Programming graphics is certainly secondary to making something that sounds good. On top of that, the PO-10 series doesn’t really have graphics beyond when this sound triggers -> trigger that graphic. Really wouldn’t be complicated to do that. All the “graphics” are just triggering pre-made cells of the LCD screen. If you look into the processor that TE used, you can probably dig up something about the programming language for it. Or you could research what sort of DSP that might appeal to you more. Then if you want a more powerful chipset, you can do that. Circuit-wise, there really isn’t too much going on in the PO. Mostly just programming.
But tackling something like making a PO will require a lot of problem solving, research, trial and error, problem solving, research, more error, more trials, etc. Probably much more fruitful for you to start your journey and figure out what you need to do to make your vision a reality then setting out with a list of skills you need before you start the journey. Not trying to turn you off from it, because it will be rewarding. Just a case where the “simplicity” of the end result may obscure the amount of work, effort, and learning that went into it.
I second what @GCF said. Embedded programming with audio latency and mobile power constraints is usually not the first thing you dabble into without prior knowledge and experience. Maybe try your hand at some advanced Processing or Pure Data stuff first. Maybe consider an Axoloti to start out with.
Yeah, something like puredata or axoloti would be great for this. I started work on a nanoloop-ish sequencer (like the PO sequencers but more/different features) in puredata with the aim of using it with an external controller like a QuNeo or MIDI Fighter twist, but lost motivation. I’ll pick it up again someday… I was nearly there, I just needed to figure out how to save/load patterns, and work on a decent synthesis engine
I have done some AVR programming for my uni stuff. <span style=“background-color: rgb(252, 252, 255); color: rgb(37, 38, 30); font-family: “lucida grande”, “Lucida Sans Unicode”, tahoma, sans-serif; font-size: 13px;”>I have pretty basic knowledge on AVR.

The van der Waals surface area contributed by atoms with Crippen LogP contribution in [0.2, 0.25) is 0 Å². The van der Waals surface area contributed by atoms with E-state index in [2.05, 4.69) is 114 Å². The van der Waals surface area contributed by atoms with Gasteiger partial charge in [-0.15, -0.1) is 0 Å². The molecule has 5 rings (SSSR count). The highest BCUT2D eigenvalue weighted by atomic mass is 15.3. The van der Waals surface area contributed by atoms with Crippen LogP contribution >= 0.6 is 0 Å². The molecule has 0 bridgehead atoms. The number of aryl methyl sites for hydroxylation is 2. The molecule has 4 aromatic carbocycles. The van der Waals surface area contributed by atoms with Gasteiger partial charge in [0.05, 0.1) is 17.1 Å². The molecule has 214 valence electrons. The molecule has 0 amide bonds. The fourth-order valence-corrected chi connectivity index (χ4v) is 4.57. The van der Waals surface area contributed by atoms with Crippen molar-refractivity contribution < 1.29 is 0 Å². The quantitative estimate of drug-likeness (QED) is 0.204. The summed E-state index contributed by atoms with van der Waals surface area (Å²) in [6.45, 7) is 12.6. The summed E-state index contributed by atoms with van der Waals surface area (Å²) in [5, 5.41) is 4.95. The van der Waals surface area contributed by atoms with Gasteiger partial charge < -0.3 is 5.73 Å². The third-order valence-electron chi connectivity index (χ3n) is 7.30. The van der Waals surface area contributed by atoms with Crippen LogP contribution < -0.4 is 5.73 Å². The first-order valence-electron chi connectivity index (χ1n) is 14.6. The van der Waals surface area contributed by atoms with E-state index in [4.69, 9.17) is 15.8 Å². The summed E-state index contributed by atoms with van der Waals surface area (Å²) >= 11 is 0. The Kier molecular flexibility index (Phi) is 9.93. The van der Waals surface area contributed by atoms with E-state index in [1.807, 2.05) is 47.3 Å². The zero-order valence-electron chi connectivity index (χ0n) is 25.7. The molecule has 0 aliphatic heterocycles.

I think PO uses Gecko EFM 32 ARM processor as its MCU.
I am interested in how to program sound/effect and probably <span style=“background-color: rgb(252, 252, 255); color: rgb(37, 38, 30); font-family: “lucida grande”, “Lucida Sans Unicode”, tahoma, sans-serif; font-size: 13px;”>programming with audio latency and mobile power constraints. I have never done a project where I need to integrate everything and optimize so many things due to its constraints like POs. I really want to learn how to make PO so I learn to optimize performance on MCU well and program music sounds but I don’t know where to start from…
@Pladale I don’t have experience with this sort of programming either. But if I were to start, I personally would just dive in and ignore any hang-ups on getting the most optimized/performant code. Until you know how to get sound out of it, you shouldn’t worry about latency and such. Just focus on getting any chipset to make sound. I was working on a project with Arduino and MIDI recently, and it wasn’t until I was able to get anything working that I was able to go back and figure out why there was latency. If you use that Gecko chip, you have to also consider whether you will be able to program anything that uses enough of its resources to even require optimization at first, if you catch what I mean. It’s like people who worry about whether their computer will run slow so they buy the high-end Mac, only to use it for checking email. So really, just dive in and start experimenting. Just like with school, you’ll learn through failure and troubleshooting far better than reading about how best to program.
I have worked on a similar project last year where I inspected the Pocket operators as a begging point. I really really love this stuff. Now I’m working on a synth like the op-z for about 6 months for the graduation project, and I’m really excited to share it when its ready.
For creating a sound you need to configure several things in the hardware such as the codec, interrupts, timers etc. It’s certainly will be a challenge. After the initial hardware setup is complete, you may synthesize sound by creating a simple oscillator, and submitting its outputs to the codec at a predefined rate. If you are more interested in creating the sound part rather than the embedded parts, (which I think you should) you can use your computer to create a program that generates music. If you use macOS, I could supply you a base c project that includes a simple waveform oscillator.
At the begging it is really really hard to find good resources, you should check out some useful academic papers and some websites for how to create some stuff. What I find is https://ccrma.stanford.edu/~jos/ and it is great for a lot of things.